Kid Control


Kid Control

By Thom Dick Jul 10, 2012


You’ve just witnessed a piece of EMS history.

You’re in the back bedroom of a neat little home in a quiet neighborhood. Here, sitting in a corner on the floor, a profoundly hostile six-year-old has just offered you an unfortunate appraisal of your heritage. He’s also speculated about your sexual practices and assessed your net social worth, all with a gutter-level eloquence that would embarrass the worst slimeball you’ve ever seen in your life.

You’ve never heard that language in a child’s voice, and for a moment you’re catching your breath. Your partner glances across the room at you, dumbfounded. For the first time in the 20-some years you’ve known him, he’s clearly shocked. No, stunned. And the engine company is snickering. You have witnesses.

But that’s not all. As the boy’s dad kneels in front of him, attempting to explain that he needs to go to the hospital, the child spits at him full in the face from a distance of 14 inches. The father doesn’t even flinch, pleading with his son to calm down and accompany you to a hospital. At that point, the child jumps to his feet and wedges himself into a corner.

“I’m not going anywhere,” he says, glaring at each member of the crew. “And if any of you touches me, I’ll kick your f_____g ass.”

At this, the tearful dad apologizes profusely to all of you. Then, wiping his face with a towel, he assures you this is not his son’s normal behavior. The child has no pertinent medical history at all, but was reported absent at school today and came home agitated, fidgety and non-communicative about the events of his day. You can’t get close enough for a physical exam, but the boy’s obviously perspiring; and looking around the room, you notice he’s unique in that regard.

Q. What are we supposed to do with a kid like this? We have a restraint procedure, but all of our equipment is designed for adults.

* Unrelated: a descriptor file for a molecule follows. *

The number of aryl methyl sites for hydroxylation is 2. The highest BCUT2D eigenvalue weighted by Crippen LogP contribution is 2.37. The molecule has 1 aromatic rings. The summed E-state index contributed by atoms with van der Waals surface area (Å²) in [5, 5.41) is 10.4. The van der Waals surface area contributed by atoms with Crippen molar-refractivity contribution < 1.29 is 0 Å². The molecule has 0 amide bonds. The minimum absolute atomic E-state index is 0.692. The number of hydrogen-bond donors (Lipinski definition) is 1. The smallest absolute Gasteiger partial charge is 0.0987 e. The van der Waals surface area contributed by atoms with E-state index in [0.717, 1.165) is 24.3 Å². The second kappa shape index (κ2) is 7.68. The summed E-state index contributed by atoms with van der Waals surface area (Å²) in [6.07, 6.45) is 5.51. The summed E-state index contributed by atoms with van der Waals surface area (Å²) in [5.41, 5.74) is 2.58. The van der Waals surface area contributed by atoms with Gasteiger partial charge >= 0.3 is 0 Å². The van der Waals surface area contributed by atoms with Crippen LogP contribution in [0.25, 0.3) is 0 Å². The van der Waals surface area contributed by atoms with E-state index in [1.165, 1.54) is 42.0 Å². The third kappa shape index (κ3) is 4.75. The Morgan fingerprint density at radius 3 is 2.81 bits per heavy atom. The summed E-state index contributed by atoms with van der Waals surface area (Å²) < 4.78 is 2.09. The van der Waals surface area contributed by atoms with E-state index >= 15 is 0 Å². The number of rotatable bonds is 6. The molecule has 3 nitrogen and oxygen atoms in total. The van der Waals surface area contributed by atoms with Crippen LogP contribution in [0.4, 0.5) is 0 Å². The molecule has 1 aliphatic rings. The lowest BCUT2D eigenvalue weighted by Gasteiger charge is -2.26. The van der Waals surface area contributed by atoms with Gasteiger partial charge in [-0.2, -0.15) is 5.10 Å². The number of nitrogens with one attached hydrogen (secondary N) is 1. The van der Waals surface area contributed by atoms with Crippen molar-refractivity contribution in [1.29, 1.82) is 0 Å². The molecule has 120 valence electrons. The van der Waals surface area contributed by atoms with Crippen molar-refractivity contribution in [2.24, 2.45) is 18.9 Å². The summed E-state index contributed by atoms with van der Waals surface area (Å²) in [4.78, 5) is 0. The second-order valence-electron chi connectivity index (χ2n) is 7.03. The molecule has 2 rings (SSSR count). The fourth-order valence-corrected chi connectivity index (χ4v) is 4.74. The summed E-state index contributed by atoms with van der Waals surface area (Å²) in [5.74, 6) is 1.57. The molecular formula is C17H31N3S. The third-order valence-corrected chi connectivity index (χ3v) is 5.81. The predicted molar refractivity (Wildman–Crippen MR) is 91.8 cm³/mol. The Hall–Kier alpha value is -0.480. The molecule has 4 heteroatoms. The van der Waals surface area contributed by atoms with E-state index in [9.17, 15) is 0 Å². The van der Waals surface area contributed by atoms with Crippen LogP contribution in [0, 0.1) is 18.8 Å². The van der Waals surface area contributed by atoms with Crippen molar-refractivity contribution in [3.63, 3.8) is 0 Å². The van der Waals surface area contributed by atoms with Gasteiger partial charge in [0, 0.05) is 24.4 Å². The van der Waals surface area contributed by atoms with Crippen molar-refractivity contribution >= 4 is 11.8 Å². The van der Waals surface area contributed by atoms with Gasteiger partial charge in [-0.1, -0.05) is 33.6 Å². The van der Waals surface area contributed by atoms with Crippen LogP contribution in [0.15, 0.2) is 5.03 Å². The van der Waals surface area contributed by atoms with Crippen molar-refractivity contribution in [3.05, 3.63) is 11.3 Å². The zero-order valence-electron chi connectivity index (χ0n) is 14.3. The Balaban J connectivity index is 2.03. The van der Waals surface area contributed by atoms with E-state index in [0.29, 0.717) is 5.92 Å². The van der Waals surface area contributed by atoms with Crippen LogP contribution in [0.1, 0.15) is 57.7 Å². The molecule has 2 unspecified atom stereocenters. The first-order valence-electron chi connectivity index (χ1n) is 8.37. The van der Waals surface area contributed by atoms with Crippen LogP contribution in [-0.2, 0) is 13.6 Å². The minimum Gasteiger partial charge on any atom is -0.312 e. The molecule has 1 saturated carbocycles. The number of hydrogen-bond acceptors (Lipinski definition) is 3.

A. I think your observation about the kid’s perspiration should be taken as an adrenergic sign, and so should his behavior. Considering his behavior is not normal and the fact that you can’t account for a big part of his day, I think you have to suspect he ingested a stimulant–cocaine perhaps, meth, bath salts or a mix of something from somebody’s medicine chest. This is a medical emergency until proven otherwise. He’s also threatening you verbally, and he’s escalating. Kid or no kid, I think your first thought should be for your physical and legal safety, and right after that should come benzodiazepines, ASAP.

Q. What do you mean by physical and legal safety, and what can we do about either of those?

Continue Reading

A. I think you all need to glove up and be wearing safety glasses. However your restraint procedure works, one of you will have to control this kid’s head so he can’t bite. Clean, split-leather gloves are excellent for that, especially if he’s perspiring. Somebody also needs to barricade his spitting. A good way to do that quickly is by means of mask oxygen, plus a spit hood like the Spit Sock, especially if he struggles persistently.

As for legal safety, I think you’re smart to have a cop on scene before you restrain anybody. Police are trained witnesses, and they wield an escalating system of control over human behavior which we simply do not. In fact, I have believed for years that when necessary, take-downs should be done by police and not EMTs.

Q. So, how do you control a six-year-old who wants nothing to do with you and is threatening you verbally and physically?